Rail Baltica impression

EUROPE: ‘What will this look like in 150 years?’ is a question being asked by Rail Baltica project promoter RB Rail, which sees the greenfield construction project as offering opportunities to take a very long-term view of where rail technology is heading, and to apply best practice including ‘wish lists’ from other rail projects.

Speaking at a seminar organised by the UK’s Railway Industry Association at the Railtex/Infrarail trade fair in London on May 11, Andy Billington, Innovation & Sustainability Specialist at RB Rail, said starting from scratch rather than upgrading legacy infrastructure enabled the promoter to think in terms of ‘decades not years’.

RB Rail takes the view that Rail Baltica is not just a railway, but more an economic corridor. As such, there are opportunities for energy, data and other infrastructure developments to be integrated into the project under a ‘dig once’ construction strategy.

Multi-modal integration is being ‘designed-in- from the outset, with opportunities for freight management and passenger ticketing systems to be integrated with air services and the busy Tallinn – Helsinki ferry route.

Sensors, machine learning and predictive maintenance can be incorporated at the design stage rather than retrofitted, and RB Rail is taking into account developments such as automation, alternative fuels and improved connectivity. One example is a plan to use FRMCS for the communications bearer, as GSM-R is expected to be obsolete by the time train services begin running.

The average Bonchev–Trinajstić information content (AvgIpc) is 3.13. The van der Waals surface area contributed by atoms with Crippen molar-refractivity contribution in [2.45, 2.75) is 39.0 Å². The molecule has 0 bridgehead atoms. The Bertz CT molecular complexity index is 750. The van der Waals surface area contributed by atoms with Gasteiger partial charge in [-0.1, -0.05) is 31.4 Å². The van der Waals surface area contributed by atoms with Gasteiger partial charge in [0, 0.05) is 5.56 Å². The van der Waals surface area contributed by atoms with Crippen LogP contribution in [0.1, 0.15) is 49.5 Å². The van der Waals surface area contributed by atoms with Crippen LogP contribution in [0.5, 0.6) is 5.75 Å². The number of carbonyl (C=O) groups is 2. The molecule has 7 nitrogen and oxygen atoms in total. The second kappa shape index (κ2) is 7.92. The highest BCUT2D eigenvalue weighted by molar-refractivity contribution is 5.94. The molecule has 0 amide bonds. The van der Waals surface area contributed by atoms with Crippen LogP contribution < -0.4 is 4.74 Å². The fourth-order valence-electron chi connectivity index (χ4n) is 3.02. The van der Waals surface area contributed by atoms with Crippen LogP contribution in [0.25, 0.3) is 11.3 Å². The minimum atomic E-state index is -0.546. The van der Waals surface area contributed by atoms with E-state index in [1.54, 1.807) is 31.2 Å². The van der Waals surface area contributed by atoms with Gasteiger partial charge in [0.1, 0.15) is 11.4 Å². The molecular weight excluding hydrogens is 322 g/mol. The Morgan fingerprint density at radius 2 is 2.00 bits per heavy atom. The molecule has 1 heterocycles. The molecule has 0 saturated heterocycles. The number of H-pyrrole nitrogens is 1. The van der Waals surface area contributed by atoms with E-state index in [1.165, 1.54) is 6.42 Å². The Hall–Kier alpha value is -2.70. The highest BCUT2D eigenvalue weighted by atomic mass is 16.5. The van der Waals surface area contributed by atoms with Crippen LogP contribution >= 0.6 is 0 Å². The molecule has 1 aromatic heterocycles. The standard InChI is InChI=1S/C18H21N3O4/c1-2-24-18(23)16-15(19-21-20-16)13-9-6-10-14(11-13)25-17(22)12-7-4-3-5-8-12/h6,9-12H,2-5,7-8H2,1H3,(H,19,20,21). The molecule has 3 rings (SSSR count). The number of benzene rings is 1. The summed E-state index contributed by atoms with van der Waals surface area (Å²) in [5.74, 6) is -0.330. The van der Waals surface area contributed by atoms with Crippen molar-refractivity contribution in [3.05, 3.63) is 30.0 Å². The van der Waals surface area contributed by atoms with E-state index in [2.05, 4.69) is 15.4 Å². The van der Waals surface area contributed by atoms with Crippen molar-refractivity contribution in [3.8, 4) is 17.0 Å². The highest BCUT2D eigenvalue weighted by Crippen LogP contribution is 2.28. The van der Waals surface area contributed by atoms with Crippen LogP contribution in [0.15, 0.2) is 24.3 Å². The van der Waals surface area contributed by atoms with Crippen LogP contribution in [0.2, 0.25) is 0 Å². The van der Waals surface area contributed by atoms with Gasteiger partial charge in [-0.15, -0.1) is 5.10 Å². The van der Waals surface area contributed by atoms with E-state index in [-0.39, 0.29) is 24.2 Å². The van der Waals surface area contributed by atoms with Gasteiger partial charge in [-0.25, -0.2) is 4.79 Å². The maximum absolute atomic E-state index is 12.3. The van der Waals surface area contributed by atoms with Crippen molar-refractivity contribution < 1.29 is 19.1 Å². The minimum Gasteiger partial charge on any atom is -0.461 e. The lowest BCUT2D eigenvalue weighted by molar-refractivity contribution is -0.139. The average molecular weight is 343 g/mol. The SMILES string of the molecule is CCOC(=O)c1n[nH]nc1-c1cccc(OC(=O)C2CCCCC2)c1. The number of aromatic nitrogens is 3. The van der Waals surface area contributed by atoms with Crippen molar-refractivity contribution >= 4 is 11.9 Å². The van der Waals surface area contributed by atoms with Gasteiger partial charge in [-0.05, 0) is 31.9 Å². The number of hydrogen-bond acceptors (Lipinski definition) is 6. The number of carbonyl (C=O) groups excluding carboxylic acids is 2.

Maximum use will be made of open standards and data sharing. Billington said that where international standards exist, Rail Baltica will use them, and if they don’t yet exist, it would help to develop them.

While timescales for the project are not yet fixed, it is currently envisaged that the 1 435 mm gauge line will initially open in multiple separate sections to be joined up as construction makes further progress. The first section could be operational as early as 2027, with the full route potentially completed in 2030.

Meanwhile, Russia’s invasion of Ukraine means that the European Union’s view of the project has moved from ‘something that could happen’, to ‘something that needs to happen’, Billington told Railway Gazette International.

The exclusion of contractors from Russia and Belarus may provide new opportunities for companies from elsewhere in Europe. Because the project is focusing on best value over the full life-cycle and not just lowest first cost, Russian companies were most likely to have been competitive on the supply of bulk materials such as ballast where there is limited scope for innovation. However their places will now need to be filled by contractors from elsewhere.